I used to work at a University Law Clinic. One day two of us were deployed to assist with the defence of a group of Extinction Rebellion activists who had been arrested by the Police.

During evidence, there was a fascinating video played, where the police warned protesters that they had 2 minutes to move before being arrested, but in many incidences the police waited for fewer than 30 seconds before proceeding with the arrest. In the remaining 90 seconds the police had given them to move, there is no guarantee that the XR activists would have stayed put, so the Police in arresting them had basically gone a bit Gung ho. For the record, they were acquitted.

I am telling this story because it displays a troubling attitude. In this case, the police had already decided to exercise their power and arrest someone, despite the fact they still had 90 seconds to leave.

That attitude is important, because it is the same attitude that persisted with Derbyshire Police who were fining people left, right and centre for crimes they had not committed under the Coronavirus Act.

The same attitude was present in the vigil following the harrowing murder of Sarah Everard, where the Metropolitan Police arrested a peaceful vigil attendee, creating what I am sure will be a symbol of police abuse of power for years to come.

With this pattern of behaviour in mind, we should turn to the Crime, Police and Courts Bill being debated in Parliament.

The United Kingdom has, on a macro-level, a strange relationship with human rights. We were a key driver in getting the European Convention on Human Rights signed, but then spent the following years allowing the hard right to undermine and lie about it at every turn.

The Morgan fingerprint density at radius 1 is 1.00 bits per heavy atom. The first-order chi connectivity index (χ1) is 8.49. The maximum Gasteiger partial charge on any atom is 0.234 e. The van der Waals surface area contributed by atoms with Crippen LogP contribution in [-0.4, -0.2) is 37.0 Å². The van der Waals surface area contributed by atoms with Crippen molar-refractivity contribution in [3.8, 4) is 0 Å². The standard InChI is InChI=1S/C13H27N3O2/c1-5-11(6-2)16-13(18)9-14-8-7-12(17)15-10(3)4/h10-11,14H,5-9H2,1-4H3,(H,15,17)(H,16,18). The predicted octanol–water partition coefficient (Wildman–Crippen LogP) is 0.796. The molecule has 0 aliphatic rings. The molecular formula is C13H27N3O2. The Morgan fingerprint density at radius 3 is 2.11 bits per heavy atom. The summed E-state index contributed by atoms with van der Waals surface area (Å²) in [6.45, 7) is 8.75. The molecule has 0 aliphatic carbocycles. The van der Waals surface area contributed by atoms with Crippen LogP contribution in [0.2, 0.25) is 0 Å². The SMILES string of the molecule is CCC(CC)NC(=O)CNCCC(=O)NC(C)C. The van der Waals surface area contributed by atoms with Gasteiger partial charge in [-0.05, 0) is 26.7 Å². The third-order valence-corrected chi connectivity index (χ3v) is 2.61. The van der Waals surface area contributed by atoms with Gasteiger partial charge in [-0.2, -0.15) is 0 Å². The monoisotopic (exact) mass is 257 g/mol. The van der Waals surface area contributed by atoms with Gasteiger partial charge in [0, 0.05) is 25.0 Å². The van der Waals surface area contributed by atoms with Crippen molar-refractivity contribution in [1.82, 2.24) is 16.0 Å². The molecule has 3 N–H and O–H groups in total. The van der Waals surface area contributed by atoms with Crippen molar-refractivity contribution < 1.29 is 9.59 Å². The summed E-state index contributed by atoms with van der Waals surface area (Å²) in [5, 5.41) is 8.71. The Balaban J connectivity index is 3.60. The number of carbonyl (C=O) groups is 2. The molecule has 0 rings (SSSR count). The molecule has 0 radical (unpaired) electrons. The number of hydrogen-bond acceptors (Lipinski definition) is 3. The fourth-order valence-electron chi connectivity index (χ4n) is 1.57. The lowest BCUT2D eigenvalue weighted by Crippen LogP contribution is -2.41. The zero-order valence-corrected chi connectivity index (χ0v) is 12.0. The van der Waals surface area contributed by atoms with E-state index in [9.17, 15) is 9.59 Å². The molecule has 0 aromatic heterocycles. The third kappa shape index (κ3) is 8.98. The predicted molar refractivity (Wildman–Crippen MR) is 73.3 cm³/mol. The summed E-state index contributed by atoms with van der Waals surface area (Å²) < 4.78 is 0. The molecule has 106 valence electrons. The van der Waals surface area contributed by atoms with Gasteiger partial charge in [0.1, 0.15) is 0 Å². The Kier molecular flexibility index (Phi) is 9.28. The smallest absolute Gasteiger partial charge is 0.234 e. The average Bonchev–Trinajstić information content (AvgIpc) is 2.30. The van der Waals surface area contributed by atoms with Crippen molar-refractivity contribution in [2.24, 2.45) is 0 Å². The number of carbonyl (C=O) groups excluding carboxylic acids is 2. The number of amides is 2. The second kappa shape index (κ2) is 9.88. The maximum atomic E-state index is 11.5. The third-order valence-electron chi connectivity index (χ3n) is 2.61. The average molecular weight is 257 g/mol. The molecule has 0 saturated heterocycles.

The same government (Blair/Brown) that passed the Human Rights Act, was also complicit in extraordinary rendition. And during the coalition, the Cameroon style civil liberty enthusiasts had to be stopped by the Liberal Democrats from implementing regressive policies such as the snoopers charter.

In essence, the governments of the United Kingdom consistently talk the talk on civil liberties but in practice, they rarely walk the walk.

In recent years, they have stopped even trying to talk the talk, with the Snoopers Charter and Spy Crimes laws playing a key part of the government’s domestic policy agenda.

It is because there is a worrying trend of government and agency mishandling of people’s core rights, that I think that this latest bill is so dangerous.

It represents an unwelcome change. Take for example, its protest clause which takes an incredibly narrow interpretation of acceptable protest and effectively criminalises the act of protest if it causes “annoyance”.

The point of a protest is to cause disruption and yes, that includes annoyance! Effective protest can lead to change, and to criminalise these effective tactics will lead to a constriction of the very freedoms we live under.

On a purely practical level, given the reputation of the Police with the Extinction Rebellion campaign, the Reclaim the Streets protests and the Police’s mis-handling of extra powers under the Coronavirus Act, can we genuinely trust the police with the handling of “protests that cause annoyance”? Lets be frank, their track record is less than stellar.

As a country, we should not be allowing our core rights to be eroded, just to satisfy a false narrative of keeping us safe.

To quote the liberal party activist and civil liberties enthusiast Harry Wilcock when refusing to hand over his identity card in the 1950’s, “I’m a liberal and I’m against this sort of thing.”